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There's a good chance that most builders deliberately (or subconsciously) target cutting the  nut slots just above the fret height solely because any slip up at that point in the build renders the nut useless. It's easier cut them as close as you dare than it is to cut them *exactly* to the same height as the first fret.

I'd highly recommend doing a build with a zero fret when you get the chance. At the very least, not having to stress so much about getting the nut slots 'just so' more than makes up for the modest increase in assembly labour. Automatic setting of the action at the first fret is a massive bonus in its own right too.

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31 minutes ago, curtisa said:

There's a good chance that most builders deliberately (or subconsciously) target cutting the  nut slots just above the fret height solely because any slip up at that point in the build renders the nut useless. It's easier cut them as close as you dare than it is to cut them *exactly* to the same height as the first fret.

I'd highly recommend doing a build with a zero fret when you get the chance. At the very least, not having to stress so much about getting the nut slots 'just so' more than makes up for the modest increase in assembly labour. Automatic setting of the action at the first fret is a massive bonus in its own right too.

to your first point - is a good point, have certainly done that dance!  

well it is on my bucket list and moreso because of this whole endeavor and just feel like I could only benefit from trying something different.  I get the benefit... the ones you mentioned... but even moreso the fact that one can then make drastic string size changes w/o needing to alter the nut.  that is a nice benefit.  also in theory the tone of the guitar should be more similar as you play open strings.  also a nice benefit.  that said... one still has to have a nut to hold string spacing so in a sense it's not really saving any work.  

honestly every time I've thought about trying it... my main reason for not was the idea that the last fret had to be a different fret size.  seeing that it is so common to use the sm frets has def increased the liklihood that i will attempt.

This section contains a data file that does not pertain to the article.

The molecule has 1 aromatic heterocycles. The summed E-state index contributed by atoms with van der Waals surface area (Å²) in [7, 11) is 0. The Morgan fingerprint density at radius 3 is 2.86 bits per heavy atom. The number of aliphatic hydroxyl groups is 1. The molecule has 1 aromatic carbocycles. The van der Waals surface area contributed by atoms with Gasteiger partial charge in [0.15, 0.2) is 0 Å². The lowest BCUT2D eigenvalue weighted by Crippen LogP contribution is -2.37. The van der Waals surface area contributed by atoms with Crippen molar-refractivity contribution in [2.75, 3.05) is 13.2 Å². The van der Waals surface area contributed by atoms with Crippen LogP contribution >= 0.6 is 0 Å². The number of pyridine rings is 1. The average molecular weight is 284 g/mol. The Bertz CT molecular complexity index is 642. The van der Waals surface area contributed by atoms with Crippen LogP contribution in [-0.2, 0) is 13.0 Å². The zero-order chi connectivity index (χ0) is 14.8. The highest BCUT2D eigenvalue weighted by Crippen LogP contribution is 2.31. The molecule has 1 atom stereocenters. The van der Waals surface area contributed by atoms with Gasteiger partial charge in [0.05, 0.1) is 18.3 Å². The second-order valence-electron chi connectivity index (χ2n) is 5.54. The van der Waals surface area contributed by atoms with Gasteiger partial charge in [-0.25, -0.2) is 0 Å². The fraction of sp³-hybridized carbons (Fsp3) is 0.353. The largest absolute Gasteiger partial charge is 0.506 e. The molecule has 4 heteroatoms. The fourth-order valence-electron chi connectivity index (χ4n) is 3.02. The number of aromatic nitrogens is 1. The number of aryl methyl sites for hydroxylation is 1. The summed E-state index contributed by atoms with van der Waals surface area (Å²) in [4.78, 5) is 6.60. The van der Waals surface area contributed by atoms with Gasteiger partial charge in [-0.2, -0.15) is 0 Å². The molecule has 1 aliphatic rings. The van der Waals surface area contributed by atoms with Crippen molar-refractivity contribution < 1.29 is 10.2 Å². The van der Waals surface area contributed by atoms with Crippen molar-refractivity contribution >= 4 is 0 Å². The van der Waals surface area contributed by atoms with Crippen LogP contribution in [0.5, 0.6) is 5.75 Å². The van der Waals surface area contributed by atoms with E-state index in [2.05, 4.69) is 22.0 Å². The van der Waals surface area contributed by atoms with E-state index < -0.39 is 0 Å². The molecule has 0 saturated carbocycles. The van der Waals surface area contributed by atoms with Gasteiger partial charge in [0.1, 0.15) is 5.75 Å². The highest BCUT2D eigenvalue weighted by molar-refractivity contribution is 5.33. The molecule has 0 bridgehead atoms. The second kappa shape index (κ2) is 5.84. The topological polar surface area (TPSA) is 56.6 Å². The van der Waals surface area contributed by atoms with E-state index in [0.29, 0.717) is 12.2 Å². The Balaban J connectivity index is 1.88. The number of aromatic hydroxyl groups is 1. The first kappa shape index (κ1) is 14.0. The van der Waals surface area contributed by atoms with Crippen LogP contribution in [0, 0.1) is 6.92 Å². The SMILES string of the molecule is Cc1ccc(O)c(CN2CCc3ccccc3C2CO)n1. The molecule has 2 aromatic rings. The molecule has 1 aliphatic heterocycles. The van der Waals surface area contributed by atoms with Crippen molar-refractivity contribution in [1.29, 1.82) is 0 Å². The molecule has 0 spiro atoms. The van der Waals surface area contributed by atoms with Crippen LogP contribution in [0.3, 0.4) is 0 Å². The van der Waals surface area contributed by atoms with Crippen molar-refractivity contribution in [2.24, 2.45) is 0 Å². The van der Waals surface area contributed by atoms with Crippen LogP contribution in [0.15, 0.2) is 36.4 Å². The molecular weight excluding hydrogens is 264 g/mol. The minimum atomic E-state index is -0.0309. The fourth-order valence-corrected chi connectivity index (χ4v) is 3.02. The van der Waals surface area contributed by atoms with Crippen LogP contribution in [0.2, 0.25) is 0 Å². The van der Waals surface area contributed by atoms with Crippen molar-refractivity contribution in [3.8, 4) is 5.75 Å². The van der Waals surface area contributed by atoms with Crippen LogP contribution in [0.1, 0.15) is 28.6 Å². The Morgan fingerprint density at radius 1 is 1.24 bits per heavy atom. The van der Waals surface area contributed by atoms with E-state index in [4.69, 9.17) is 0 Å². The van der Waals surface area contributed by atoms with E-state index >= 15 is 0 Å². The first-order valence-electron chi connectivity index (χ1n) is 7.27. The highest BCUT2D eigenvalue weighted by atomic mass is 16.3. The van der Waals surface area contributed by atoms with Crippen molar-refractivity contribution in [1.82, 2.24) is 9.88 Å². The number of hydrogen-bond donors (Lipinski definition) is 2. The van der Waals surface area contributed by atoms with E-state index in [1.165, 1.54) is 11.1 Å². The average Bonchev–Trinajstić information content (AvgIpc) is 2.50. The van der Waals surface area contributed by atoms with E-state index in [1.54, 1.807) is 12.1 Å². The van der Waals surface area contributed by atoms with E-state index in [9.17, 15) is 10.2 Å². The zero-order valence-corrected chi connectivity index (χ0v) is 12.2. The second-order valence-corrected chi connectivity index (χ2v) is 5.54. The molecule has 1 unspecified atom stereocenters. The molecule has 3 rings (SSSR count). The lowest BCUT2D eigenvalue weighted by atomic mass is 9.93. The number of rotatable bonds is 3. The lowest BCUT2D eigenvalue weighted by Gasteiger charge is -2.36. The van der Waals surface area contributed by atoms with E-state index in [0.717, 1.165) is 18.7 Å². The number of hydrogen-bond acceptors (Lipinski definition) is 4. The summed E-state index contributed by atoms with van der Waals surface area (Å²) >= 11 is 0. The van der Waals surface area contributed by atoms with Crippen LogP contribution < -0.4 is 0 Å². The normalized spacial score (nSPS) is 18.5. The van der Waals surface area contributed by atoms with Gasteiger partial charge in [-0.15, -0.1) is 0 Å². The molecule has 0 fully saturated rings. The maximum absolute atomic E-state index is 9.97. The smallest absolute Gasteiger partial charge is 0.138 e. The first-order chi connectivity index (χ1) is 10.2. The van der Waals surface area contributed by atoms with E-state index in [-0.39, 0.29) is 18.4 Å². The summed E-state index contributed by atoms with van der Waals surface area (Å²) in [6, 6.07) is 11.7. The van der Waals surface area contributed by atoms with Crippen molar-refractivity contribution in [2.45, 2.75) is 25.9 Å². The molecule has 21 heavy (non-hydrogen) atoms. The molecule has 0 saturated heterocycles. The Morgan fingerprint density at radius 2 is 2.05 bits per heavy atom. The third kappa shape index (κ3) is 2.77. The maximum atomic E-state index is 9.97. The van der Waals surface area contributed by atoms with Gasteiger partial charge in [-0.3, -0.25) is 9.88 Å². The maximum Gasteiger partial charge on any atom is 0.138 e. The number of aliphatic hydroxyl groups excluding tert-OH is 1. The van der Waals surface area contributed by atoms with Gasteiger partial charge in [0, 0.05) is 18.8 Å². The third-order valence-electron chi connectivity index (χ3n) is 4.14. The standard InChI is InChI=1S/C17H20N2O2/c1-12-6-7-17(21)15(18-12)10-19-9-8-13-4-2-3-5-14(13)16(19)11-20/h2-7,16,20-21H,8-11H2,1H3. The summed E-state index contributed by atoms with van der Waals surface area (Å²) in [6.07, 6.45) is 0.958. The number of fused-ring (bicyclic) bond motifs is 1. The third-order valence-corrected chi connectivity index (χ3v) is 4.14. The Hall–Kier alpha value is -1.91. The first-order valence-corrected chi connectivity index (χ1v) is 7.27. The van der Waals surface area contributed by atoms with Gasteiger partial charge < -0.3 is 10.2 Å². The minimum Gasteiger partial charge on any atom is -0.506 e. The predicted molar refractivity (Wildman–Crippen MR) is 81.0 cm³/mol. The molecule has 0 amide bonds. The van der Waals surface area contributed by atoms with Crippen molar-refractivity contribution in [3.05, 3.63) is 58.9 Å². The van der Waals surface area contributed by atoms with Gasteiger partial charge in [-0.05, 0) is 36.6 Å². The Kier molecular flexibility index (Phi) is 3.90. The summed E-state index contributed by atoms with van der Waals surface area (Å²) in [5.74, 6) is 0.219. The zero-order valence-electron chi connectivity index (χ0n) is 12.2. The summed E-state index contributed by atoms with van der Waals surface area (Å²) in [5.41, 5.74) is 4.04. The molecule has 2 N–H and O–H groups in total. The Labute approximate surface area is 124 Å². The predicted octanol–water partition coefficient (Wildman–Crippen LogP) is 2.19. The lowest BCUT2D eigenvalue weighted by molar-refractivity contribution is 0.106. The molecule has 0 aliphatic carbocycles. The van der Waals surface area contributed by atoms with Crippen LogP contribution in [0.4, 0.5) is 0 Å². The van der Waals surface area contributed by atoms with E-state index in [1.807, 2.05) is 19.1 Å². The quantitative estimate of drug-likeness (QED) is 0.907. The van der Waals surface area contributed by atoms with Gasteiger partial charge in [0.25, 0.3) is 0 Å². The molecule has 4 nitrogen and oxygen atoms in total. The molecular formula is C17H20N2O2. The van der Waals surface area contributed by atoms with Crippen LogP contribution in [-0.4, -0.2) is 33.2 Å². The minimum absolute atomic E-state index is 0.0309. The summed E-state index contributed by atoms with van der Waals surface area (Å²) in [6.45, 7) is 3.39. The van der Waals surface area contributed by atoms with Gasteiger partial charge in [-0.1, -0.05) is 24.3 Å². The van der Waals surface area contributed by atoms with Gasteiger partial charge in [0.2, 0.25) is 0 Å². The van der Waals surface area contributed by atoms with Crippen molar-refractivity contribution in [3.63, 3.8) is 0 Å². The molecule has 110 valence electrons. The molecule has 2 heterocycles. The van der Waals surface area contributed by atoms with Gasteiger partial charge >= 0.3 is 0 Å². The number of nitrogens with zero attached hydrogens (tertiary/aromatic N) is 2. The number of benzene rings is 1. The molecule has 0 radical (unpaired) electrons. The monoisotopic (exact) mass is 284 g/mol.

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4 hours ago, curtisa said:

There's a good chance that most builders deliberately (or subconsciously) target cutting the  nut slots just above the fret height solely because any slip up at that point in the build renders the nut useless. It's easier cut them as close as you dare than it is to cut them *exactly* to the same height as the first fret.

Exactly what I found out in my studies earlier today! When targeting to the "just above fret height" with the flat pencil and third fret methods you end up a quarter of a hair higher than the frets.

Another thing is that I can't think of an easy way to cut the slots exactly to the same height with the frets. A flat spike scraping a thinner line than the pencil?

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6 hours ago, Bizman62 said:

Exactly what I found out in my studies earlier today! When targeting to the "just above fret height" with the flat pencil and third fret methods you end up a quarter of a hair higher than the frets.

Another thing is that I can't think of an easy way to cut the slots exactly to the same height with the frets. A flat spike scraping a thinner line than the pencil?

perhaps a file that has a safety edge on half it's length and you ride it on the frets while cutting the nut.  in light of this idea of them being exactly as high as the frets... i was wondering why no one has made something like this if that is the way to go.  I guess the main problem is you'd still have to cut the fall away on the nut.

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6 hours ago, Bizman62 said:

Another thing is that I can't think of an easy way to cut the slots exactly to the same height with the frets.

Stewmac make such a product. It's an expensive way to do it though. It also suggests to me that the sort of person who'd buy it is after a quick, no-thinking solution - something where you'd just lay down the feeler gauges and hack away with gay abandon using files until the nut slots are all in position. Might be handy in a full time shop where time is money?

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Thanks for the information! A half safety file is an obvious tool but as Mike said you'd still have to cut the fall away.

I've never considered cutting the nut slots as a very time consuming task even with my roughened feeler gauges. But for what I've seen on videos it can be made such. Take Jerry Rosa for example: He tends to start the slots with a razer saw as the files are so slow. But he starts with a large margin. If the nut is cut low enough before slotting it shouldn't take too long to file them with just a few strokes.

The string spacing ruler is a nice thing but the full set looks like it takes more time to set up than it saves time.

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i always buy precut nuts... worth the $10-20... then just a few strokes with the files.  saves the files too.  not really changing my methods based on this debate or its' parallel debate on facebook group... other than my choice is now more informed.